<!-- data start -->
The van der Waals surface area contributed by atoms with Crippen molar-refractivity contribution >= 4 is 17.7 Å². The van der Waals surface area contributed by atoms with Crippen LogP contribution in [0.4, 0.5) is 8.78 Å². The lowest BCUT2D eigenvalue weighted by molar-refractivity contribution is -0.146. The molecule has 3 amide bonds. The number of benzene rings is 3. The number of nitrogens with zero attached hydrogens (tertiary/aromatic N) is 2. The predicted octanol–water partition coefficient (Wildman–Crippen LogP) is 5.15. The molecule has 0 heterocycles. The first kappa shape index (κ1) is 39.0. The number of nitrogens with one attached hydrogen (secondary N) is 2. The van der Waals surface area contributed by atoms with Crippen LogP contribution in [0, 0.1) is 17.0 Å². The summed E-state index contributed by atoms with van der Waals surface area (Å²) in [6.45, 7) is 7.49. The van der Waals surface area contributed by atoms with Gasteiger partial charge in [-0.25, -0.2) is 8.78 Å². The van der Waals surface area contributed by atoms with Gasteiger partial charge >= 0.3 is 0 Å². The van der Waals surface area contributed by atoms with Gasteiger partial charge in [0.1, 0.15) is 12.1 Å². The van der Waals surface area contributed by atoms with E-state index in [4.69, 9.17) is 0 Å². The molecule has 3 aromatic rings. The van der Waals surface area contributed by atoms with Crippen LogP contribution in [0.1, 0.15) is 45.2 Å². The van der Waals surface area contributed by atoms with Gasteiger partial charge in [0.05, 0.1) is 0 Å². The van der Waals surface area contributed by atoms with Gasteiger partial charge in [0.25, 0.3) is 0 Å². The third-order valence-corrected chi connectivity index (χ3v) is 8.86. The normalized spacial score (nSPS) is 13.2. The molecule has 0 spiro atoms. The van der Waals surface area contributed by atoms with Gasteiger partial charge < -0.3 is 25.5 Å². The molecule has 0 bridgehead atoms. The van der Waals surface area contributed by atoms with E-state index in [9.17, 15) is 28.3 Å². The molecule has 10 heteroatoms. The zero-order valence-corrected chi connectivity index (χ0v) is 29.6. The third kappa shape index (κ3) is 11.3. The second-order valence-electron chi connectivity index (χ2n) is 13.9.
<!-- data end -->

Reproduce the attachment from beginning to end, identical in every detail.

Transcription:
The van der Waals surface area contributed by atoms with Crippen molar-refractivity contribution >= 4 is 17.7 Å². The van der Waals surface area contributed by atoms with Crippen LogP contribution in [0.4, 0.5) is 8.78 Å². The lowest BCUT2D eigenvalue weighted by molar-refractivity contribution is -0.146. The molecule has 3 amide bonds. The number of benzene rings is 3. The number of nitrogens with zero attached hydrogens (tertiary/aromatic N) is 2. The predicted octanol–water partition coefficient (Wildman–Crippen LogP) is 5.15. The molecule has 0 heterocycles. The first kappa shape index (κ1) is 39.0. The number of nitrogens with one attached hydrogen (secondary N) is 2. The van der Waals surface area contributed by atoms with Crippen LogP contribution in [0, 0.1) is 17.0 Å². The summed E-state index contributed by atoms with van der Waals surface area (Å²) in [6.45, 7) is 7.49. The van der Waals surface area contributed by atoms with Gasteiger partial charge in [-0.25, -0.2) is 8.78 Å². The van der Waals surface area contributed by atoms with Gasteiger partial charge >= 0.3 is 0 Å². The van der Waals surface area contributed by atoms with Gasteiger partial charge in [0.1, 0.15) is 12.1 Å². The van der Waals surface area contributed by atoms with E-state index in [4.69, 9.17) is 0 Å². The molecule has 3 aromatic rings. The van der Waals surface area contributed by atoms with Crippen LogP contribution in [0.1, 0.15) is 45.2 Å². The van der Waals surface area contributed by atoms with Gasteiger partial charge in [0.05, 0.1) is 0 Å². The van der Waals surface area contributed by atoms with Gasteiger partial charge in [0.25, 0.3) is 0 Å². The third-order valence-corrected chi connectivity index (χ3v) is 8.86. The normalized spacial score (nSPS) is 13.2. The molecule has 0 spiro atoms. The van der Waals surface area contributed by atoms with Gasteiger partial charge < -0.3 is 25.5 Å². The molecule has 0 bridgehead atoms. The van der Waals surface area contributed by atoms with E-state index in [9.17, 15) is 28.3 Å². The molecule has 10 heteroatoms. The zero-order valence-corrected chi connectivity index (χ0v) is 29.6. The third kappa shape index (κ3) is 11.3. The second-order valence-electron chi connectivity index (χ2n) is 13.9.